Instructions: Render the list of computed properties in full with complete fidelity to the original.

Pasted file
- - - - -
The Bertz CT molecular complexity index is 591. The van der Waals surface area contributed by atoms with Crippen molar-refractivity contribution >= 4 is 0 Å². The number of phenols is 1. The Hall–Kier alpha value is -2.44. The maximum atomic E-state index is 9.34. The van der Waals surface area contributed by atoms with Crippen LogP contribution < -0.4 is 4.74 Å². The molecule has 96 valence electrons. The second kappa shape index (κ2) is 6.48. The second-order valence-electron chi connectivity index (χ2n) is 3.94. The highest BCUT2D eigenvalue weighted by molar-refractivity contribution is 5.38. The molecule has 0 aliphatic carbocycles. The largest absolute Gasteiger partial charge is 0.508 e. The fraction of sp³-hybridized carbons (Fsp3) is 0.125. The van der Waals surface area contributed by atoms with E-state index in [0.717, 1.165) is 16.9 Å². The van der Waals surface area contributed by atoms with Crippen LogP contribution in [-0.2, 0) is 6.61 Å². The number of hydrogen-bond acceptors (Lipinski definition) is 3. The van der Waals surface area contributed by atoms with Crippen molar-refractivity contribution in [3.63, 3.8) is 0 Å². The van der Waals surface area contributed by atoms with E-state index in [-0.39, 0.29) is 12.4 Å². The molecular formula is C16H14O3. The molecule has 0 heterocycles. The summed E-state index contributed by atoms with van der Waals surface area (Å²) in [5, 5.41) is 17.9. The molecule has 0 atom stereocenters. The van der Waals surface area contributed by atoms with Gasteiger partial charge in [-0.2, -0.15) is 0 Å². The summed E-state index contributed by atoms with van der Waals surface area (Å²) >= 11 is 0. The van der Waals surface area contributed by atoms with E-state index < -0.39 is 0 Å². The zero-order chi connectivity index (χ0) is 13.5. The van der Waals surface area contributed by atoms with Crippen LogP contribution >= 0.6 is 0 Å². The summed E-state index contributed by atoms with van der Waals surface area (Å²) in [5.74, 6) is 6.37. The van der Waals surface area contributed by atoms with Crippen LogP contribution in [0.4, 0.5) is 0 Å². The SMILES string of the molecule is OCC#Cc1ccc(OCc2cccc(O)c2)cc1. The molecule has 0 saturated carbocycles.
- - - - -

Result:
The Bertz CT molecular complexity index is 591. The van der Waals surface area contributed by atoms with Crippen molar-refractivity contribution >= 4 is 0 Å². The number of phenols is 1. The Hall–Kier alpha value is -2.44. The maximum atomic E-state index is 9.34. The van der Waals surface area contributed by atoms with Crippen LogP contribution < -0.4 is 4.74 Å². The molecule has 96 valence electrons. The second kappa shape index (κ2) is 6.48. The second-order valence-electron chi connectivity index (χ2n) is 3.94. The highest BCUT2D eigenvalue weighted by molar-refractivity contribution is 5.38. The molecule has 0 aliphatic carbocycles. The largest absolute Gasteiger partial charge is 0.508 e. The fraction of sp³-hybridized carbons (Fsp3) is 0.125. The van der Waals surface area contributed by atoms with E-state index in [0.717, 1.165) is 16.9 Å². The van der Waals surface area contributed by atoms with Crippen LogP contribution in [-0.2, 0) is 6.61 Å². The number of hydrogen-bond acceptors (Lipinski definition) is 3. The van der Waals surface area contributed by atoms with Crippen molar-refractivity contribution in [3.63, 3.8) is 0 Å². The van der Waals surface area contributed by atoms with E-state index in [-0.39, 0.29) is 12.4 Å². The molecular formula is C16H14O3. The molecule has 0 heterocycles. The summed E-state index contributed by atoms with van der Waals surface area (Å²) in [5, 5.41) is 17.9. The molecule has 0 atom stereocenters. The van der Waals surface area contributed by atoms with Gasteiger partial charge in [-0.2, -0.15) is 0 Å². The summed E-state index contributed by atoms with van der Waals surface area (Å²) >= 11 is 0. The van der Waals surface area contributed by atoms with E-state index < -0.39 is 0 Å². The zero-order chi connectivity index (χ0) is 13.5. The van der Waals surface area contributed by atoms with Crippen LogP contribution >= 0.6 is 0 Å². The summed E-state index contributed by atoms with van der Waals surface area (Å²) in [5.74, 6) is 6.37. The van der Waals surface area contributed by atoms with Crippen LogP contribution in [0.4, 0.5) is 0 Å². The SMILES string of the molecule is OCC#Cc1ccc(OCc2cccc(O)c2)cc1. The molecule has 0 saturated carbocycles.